3. DIAGNOSIS
3.1 Clinical presentations
PCNSL occur in all age groups. The peak of incidence is between 60 and 70 years of age for immunocompetent individuals (Deangelis 1994; Ferreri 1995a). The male:female ratio is 1.5:1 (Ferreri 1995a). PCNSL are by definition limited to the CNS and therefore considered a stage IEdisease. Systemic symptoms are rarely associated. At the onset, clinical presentation is nonspecific and consistent with that of an intracranial mass, with signs of both motor and sensory focal deficits in about 50% of cases. Since these neoplasms show a predilection for localization in the frontal lobe, personality changes are frequent. Often headaches (56%) and other signs of intracranial hypertension such as nausea (35%), vomiting (11%) and papilloedema (32%) are present ( Fine 1993). Less frequently there are generalized seizures, signs of impairment of the brain stem and the cerebellum and extrapyramidal syndromes. The symptoms resulting from the involvement of the eye precede cerebral symptoms by months or years. At least 80% of the patients with primitive lymphoma of the eye will develop a cerebral lymphoma sometimes after a prolonged latency. Also if clinically silent, its onset is similar to a non-specific monolateral uveitis refractory to conventional ophthalmologic treatment, and associated with floaters or campimeter deficit. While common uveitis shows a hightened sensitivity to topical or systemic corticosteroids, uveitis from lymphoma rapidly becomes resistant to this treatment. Therefore, a persistent uveitis that becomes resistant to corticotherapy should suggest an intraocular localization from PCNSL. The rapid growth of PCNSL produces a progressive worsening of the neurological performance status: an average of 2-3 months usually elapses between the clinical onset and the radiological diagnosis. PCNSL can arise in the cerebral, cerebellar and the brain stem parenchyma, in the eye, the leptomeninges and the spinal cord. In more than half of immunocompetent patients, PCNSL present with a single lesion, deeply localized, usually in the periventricular regions infiltrating the corpus callosum and the basal ganglia. Sometimes the neoplasm symmetrically infiltrates both the cerebral hemispheres, giving origin to the typical radiographic "butterfly" image. Only 10-15% of the lesions are localized in subtentorial fossa. PCNSL tend to infiltrate the subependimal tissues, coming into close contact with the ventricular system and disseminating through the cerebrospinal fluid (CSF) to the meninges ( Shibata 1989). A study based on autopsy findings demonstrated a meningeal involvement in 100% of cases (Schaumburg 1972). However, in the most numerous series CSF examination demonstrated lymphomatous cells in less than half of the cases examined. It is probable that the development of new diagnostic techniques of molecular biology will reveal an increased percentage of positive exams. In 5-20% of cases, more often in the multifocal forms, PCNSL begins in an intraocular location. Since the eye is an extension of the CNS, its involvement is not considered a systemic dissemination, even when it is bilateral. In fact, the involvement of both eyes occurs in almost 80% of cases. The neoplastic cells can infiltrate the vitreous humor, the retina, the choroides and less frequently, the optic nerve. A leptomeningeal localization in the absence of a parenchymal mass occurs in less than 10% of cases (Hochberg 1988). The initial symptoms are similar to those of neuropathies or lumbosacral radiculopathies with radicular pain, increase of intrarachidian pressure or confusion. Rarely PCNSL affect the spinal cord (Ferreri 1995a). This localisation presents the greatest diagnostic difficulties. The patient generally complains of pain in the limbs, most of all in the legs, and radicular symptoms associated with sensory damage. In these cases the prognosis is very poor with a median survival of few months, mainly due to a late diagnosis. Even though extremely rare, some cases have been described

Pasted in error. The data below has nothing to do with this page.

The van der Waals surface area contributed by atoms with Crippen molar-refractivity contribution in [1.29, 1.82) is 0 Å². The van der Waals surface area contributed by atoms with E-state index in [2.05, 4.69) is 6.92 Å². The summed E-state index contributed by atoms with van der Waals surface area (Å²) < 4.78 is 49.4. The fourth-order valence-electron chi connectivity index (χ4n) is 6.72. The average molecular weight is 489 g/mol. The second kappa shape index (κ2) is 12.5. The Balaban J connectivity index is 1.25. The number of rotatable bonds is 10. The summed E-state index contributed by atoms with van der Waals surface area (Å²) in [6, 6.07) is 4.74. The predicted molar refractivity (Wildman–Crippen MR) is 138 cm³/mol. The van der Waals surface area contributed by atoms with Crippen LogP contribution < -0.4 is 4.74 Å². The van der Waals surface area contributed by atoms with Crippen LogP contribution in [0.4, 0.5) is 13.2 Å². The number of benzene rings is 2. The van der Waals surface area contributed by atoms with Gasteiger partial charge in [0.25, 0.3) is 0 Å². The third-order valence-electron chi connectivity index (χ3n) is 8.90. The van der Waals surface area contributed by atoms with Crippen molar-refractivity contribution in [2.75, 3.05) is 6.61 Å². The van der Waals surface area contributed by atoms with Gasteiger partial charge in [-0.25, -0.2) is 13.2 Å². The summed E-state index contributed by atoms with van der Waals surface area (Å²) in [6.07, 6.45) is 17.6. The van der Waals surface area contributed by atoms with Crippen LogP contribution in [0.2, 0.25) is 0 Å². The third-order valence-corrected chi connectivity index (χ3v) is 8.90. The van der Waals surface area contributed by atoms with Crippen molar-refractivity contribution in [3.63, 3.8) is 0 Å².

occurring at the level of the cauda equina and the sciatic nerve. Some authors have described a form of PCNSL that infiltrates the spinal nerves and their ganglia. It has been termed neurolymphomatosis, to distinguish it from the infiltration of the nerves by a systemic lymphoma.

3.2 Neuroimaging